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The pros fumble, throw interceptions, drop passes, miss blocks and get penalized. Hell, we did all that in college.
During their eight years of existence, the Tampa Bay Buccaneers and Seattle Seahawks have had one common trait: inconsistency. That is the way of expansion teams. But until last season it could be said that despite the Bucs' abysmal joke of an 0-26 start, they had emerged from the first seven years as the better team of the two. That order has been reversed because of the actions of two men, neither of whom is John McKay, the only coach the Bucs have known and one in no immediate danger of being inducted into the NFL's Hall of Fame in Canton, Ohio. That was the site of the Bucs' latest disgrace, a 38-0 drubbing at the hands of the Seahawks last Saturday. And the two men responsible? Seattle coach Chuck Knox and Doug Williams, who, aptly, is now an Outlaw quarterback.
Granted, this was only the first exhibition game of 1984. But the way Tampa Bay lost—fumbling, throwing interceptions, dropping passes, missing blocks and getting penalized—so disgusted McKay that after the last of five Buc turnovers, he turned his back on the action and pulled his white golf skimmer down over his eyes. He should have stopped watching a lot earlier. Late in the first quarter, Buc quarterback Jack Thompson was intercepted by Seahawk rookie cornerback Terry Taylor near midfield. Seattle promptly marched 48 yards, scoring on a 16-yard slant-in from Dave Krieg to Byron Walker. On the Bucs' next possession Thompson threw to Seahawk safety John Harris. Six plays later a five-yard run by Zachary Dixon made it 14-0, and the rout was on. The score reached 27-0 just before halftime when Buc punter Frank Garcia fumbled the snap, then whiffed on his punt attempt, and Seattle's Greg Gaines subsequently fell on the ball in the end zone.
Last year was bad enough for Tampa Bay—2-14, the worst NFL record since the 2-12 of the 1977 Bucs. But have things got worse? The day before the Seattle debacle, McKay, 61, whose life was far more harmonious when he was a four-time national championship coach at USC, had seemed very comfortable reposing in robe and slippers at the Parke Hotel in Canton. "I didn't like it, I accepted it," he said of 1983's futility. "I didn't beat my dog. But then, I don't have a dog."
By contrast, Knox—hired in January '83 by '84 Hall of Fame inductee and Seahawk president-general manager Mike McCormack—isn't a man to turn a phrase, but he can turn a team around. Last season his Seahawks advanced to the AFC title game before losing to the L.A. Raiders, in the process winning more postseason games (two) than Tampa had in three trips to the playoffs (one). " Seattle is the stronger team now, by far," said one Hall of Famer in Canton. " Knox knows how to get on-field results. McKay is a great innovator, a great assembler of personnel, but he's always short of the top. Bud Grant was like that."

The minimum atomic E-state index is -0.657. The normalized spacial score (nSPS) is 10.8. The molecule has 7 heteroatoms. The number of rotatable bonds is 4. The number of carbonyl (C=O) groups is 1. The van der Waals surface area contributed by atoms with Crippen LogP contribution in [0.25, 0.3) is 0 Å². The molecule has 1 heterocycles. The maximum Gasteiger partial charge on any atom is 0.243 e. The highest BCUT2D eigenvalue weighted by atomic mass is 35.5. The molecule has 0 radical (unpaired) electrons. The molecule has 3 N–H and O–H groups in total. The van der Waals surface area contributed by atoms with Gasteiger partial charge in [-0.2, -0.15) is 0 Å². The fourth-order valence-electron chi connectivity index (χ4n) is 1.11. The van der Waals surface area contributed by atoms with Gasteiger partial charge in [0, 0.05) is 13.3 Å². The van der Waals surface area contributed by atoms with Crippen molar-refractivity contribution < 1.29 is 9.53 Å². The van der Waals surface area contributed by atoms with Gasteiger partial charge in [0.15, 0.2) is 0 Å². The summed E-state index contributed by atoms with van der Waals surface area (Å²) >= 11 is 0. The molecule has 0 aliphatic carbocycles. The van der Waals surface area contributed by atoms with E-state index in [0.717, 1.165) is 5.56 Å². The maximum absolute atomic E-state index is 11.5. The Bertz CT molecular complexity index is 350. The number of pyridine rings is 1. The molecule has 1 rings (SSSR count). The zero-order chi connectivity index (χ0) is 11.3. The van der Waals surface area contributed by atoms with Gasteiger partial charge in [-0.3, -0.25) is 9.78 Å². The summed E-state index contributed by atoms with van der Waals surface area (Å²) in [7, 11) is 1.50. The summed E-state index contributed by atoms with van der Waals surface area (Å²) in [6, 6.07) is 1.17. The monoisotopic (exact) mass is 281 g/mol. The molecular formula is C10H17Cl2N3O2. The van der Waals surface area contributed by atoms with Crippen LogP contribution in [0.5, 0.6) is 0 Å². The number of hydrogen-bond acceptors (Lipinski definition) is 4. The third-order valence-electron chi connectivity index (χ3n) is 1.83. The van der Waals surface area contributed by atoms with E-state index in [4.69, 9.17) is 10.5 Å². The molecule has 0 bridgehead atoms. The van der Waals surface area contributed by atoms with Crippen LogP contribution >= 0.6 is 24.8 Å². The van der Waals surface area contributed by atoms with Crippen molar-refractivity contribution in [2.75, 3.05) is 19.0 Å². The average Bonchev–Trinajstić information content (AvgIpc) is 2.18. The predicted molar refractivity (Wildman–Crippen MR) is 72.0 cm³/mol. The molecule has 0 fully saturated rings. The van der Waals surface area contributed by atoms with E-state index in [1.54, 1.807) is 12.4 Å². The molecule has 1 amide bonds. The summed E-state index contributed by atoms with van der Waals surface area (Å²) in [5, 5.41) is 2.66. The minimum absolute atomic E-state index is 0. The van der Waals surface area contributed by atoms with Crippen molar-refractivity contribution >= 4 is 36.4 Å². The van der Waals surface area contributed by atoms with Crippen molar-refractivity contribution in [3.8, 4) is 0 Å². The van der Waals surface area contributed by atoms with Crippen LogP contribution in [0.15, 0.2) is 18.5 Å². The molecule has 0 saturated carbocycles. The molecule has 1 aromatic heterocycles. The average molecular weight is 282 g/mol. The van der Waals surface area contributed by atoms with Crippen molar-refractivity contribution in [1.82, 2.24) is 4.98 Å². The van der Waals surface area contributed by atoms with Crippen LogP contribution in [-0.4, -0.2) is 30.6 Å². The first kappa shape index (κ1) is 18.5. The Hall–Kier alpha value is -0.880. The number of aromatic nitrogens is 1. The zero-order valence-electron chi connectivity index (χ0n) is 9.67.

Whoever calls the signals has the coach's life in his two bare hands. I don't like to give up that responsibility unless I'm pretty sure he'll do a good job.
Doug Williams was a Tampa Bay rookie from Grambling in 1978. Like most young quarterbacks, he was erratic, but he was also good at winning. From 1979 through '82, Seattle was 23-34, while the Bucs were 29-27-1 with three playoff appearances. Then, after a bitter contract dispute, Williams sailed out of Tampa Bay last summer for the USFL's Oklahoma Outlaws.
Last year the Bucs endured many injuries and also paid dearly for McKay's ability to pick only clunkers when he used high draft choices for offensive linemen. All-Pro defenders Hugh Green and Lee Roy Selmon were banged up, and the Bucs' first three offensive tackles were injured in the first half of the season's very first game. In addition, the patchwork line provided little protection for Thompson, who had been brought in to replace Williams. He was sacked four times in that '83 opener, and even though he finished with 11 touchdown passes in the last four games, he lacked Williams's strength, quick release and talent to elude sackers. Against Seattle on Saturday, Thompson was jittery in the pocket, as if he expected his protection to break down as it had all last season. Steve DeBerg, whom McKay acquired from Denver in June for a 1984 fourth-round draft choice and a conditional choice in '85, may be the Bucs' starter soon.
Oh, that Tampa Bay still had Williams. On the last weekend of the '81 season he threw an 84-yard touchdown pass to wide receiver Kevin House that helped beat Detroit 20-17 for the Central Division title. The next week Tampa Bay lost in the playoffs to Dallas 38-0. In that game McKay split both ends, looking for quick access into the vulnerable Cowboy secondary. It was questionable strategy because it left only five men—that porous offensive line—to protect Williams. Ed Jones and Harvey Martin had a party on Williams's head.
"Doug wasn't the same after that game," says one Buc official. "He felt everybody had let him down." The next week, using a seven-man line to protect quarterback Joe Montana, Bill Walsh and the San Francisco 49ers exposed the Cowboys' weaknesses and won their way to the Super Bowl, 28-27.